FRANKFORT - Regulation changes for the 2012-13 river otter season in Kentucky include the establishment of two harvest zones and a regional increase in the season bag limit.
The hunting and trapping seasons, which run concurrently, open at noon on Nov. 12, and continue through Feb. 28, 2013.
“The season bag limit is now 10 river otters per person, but no more than six may be taken in River Otter Zone 2,” said Laura Patton, furbearer biologist for the Kentucky Department of Fish and Wildlife Resources. “Otter populations continue to grow throughout the state with greater abundance in western and northern Kentucky.”
Otter predation of fish, especially in farm ponds, was also a factor in increasing the bag limit in areas with the highest otter populations. Landowners can lessen otter problems by allowing trappers access to their property during trapping season. Additionally, landowners can call Kentucky Fish and Wildlife at 1-800-858-1549 for technical guidance and advice on methods to control otters in their ponds and lakes.
Hunters and trappers may take their entire season limit of 10 otters in River Otter Zone 1. The 58 counties in River Otter Zone 1 are: Anderson, Ballard, Bath, Boone, Bourbon, Bracken, Breckinridge, Bullitt, Caldwell, Calloway, Campbell, Carlisle, Carroll, Christian, Crittenden, Daviess, Fayette, Fleming, Franklin, Fulton, Gallatin, Grant, Graves, Grayson, Hancock, Hardin, Harrison, Henderson, Henry, Hickman, Hopkins, Jefferson, Kenton, Larue, Livingston, Lyon, Marshall, Mason, McCracken, McLean, Meade, Muhlenberg, Nelson, Nicholas, Ohio, Oldham, Owen, Pendleton, Robertson, Rowan, Scott, Shelby, Spencer, Trigg, Trimble, Union, Webster and Woodford.
River Otter Zone 2 includes the remaining 62 counties in west central, south central and eastern Kentucky. Hunters and trappers may take no more than six otters of their season limit of 10 in River Otter Zone 2.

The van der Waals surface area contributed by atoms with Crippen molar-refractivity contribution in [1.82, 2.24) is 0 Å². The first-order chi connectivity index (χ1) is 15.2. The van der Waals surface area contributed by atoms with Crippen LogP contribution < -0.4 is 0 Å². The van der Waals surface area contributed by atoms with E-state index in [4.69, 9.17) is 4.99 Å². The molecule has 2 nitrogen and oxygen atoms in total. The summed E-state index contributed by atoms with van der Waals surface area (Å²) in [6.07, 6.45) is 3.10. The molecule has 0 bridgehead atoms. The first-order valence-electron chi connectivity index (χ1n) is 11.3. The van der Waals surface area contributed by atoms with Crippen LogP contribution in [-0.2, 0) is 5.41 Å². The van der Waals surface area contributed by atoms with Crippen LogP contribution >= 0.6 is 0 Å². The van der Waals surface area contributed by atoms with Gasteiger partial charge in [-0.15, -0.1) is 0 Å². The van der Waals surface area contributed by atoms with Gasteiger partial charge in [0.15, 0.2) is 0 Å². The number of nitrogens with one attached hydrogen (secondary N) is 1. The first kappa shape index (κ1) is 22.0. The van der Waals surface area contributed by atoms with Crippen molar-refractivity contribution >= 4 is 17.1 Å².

Otters must be telechecked, their harvest reported by telephone or online at fw.ky.gov, on the day they were taken.
Ralph Riley, a fur buyer in Henderson, said otter fur is in demand. The price it brings is dependent on the grade, size and color of the fur. “Otter can sell at auction for as much as $140,” said Riley. “Kentucky has a good population of otters, and they’re not just on the big rivers. You can catch one just about anywhere.”
River otters are usually trapped along stream banks and lake shores, where they enter the water. “Otters are creatures of habit and their sign is easy to find,” said Riley.
Hunters or trappers who intend to sell the raw fur of an otter must go online to fw.ky.gov or call 1-800-858-1549 and provide the telecheck confirmation number to request a CITES tag. This tag must remain attached to the otter pelt until it is processed.
In 1977, the river otter was listed in The Convention on International Trade in Endangered Species of Wild Fauna and Flora (CITES) to ensure that international trade is not detrimental to the survival of wild populations. The free CITES tags that Kentucky Fish and Wildlife mails to hunters come from the U.S. Fish and Wildlife Service, the federal agency responsible for monitoring international trade of otter fur.
Native to Kentucky, the river otter (Lontra canadensis) had disappeared from most of the state by the mid 1900s.
“From 1991-94, 355 otters were released in Kentucky,” said Patton. “At that time we were one of 21 states that had river otter restoration programs.”
Wild-trapped otters from Louisiana were released at 14 sites in central and eastern Kentucky, in the Barren, Kentucky, Licking, Salt, Big Sandy, Nolin and Green River basins.
The state’s otter population grew for 12 years after restoration before any harvests were allowed. A statewide trapping season opened in 2006, after biologists determined that sustainable numbers of otters were present in every major watershed in the state.
“This year we are collecting tooth samples from otters, as part of the continued monitoring of the species,” said Patton. “Hunters and trappers who take otters are asked to call (800) 858-1549, for details on how to properly submit a sample.”
For more information about river otter season and zones, consult the 2012-2013 Kentucky Hunting and Trapping Guide available wherever hunting licenses are sold and also at the Kentucky Fish and Wildlife website, fw.ky.gov.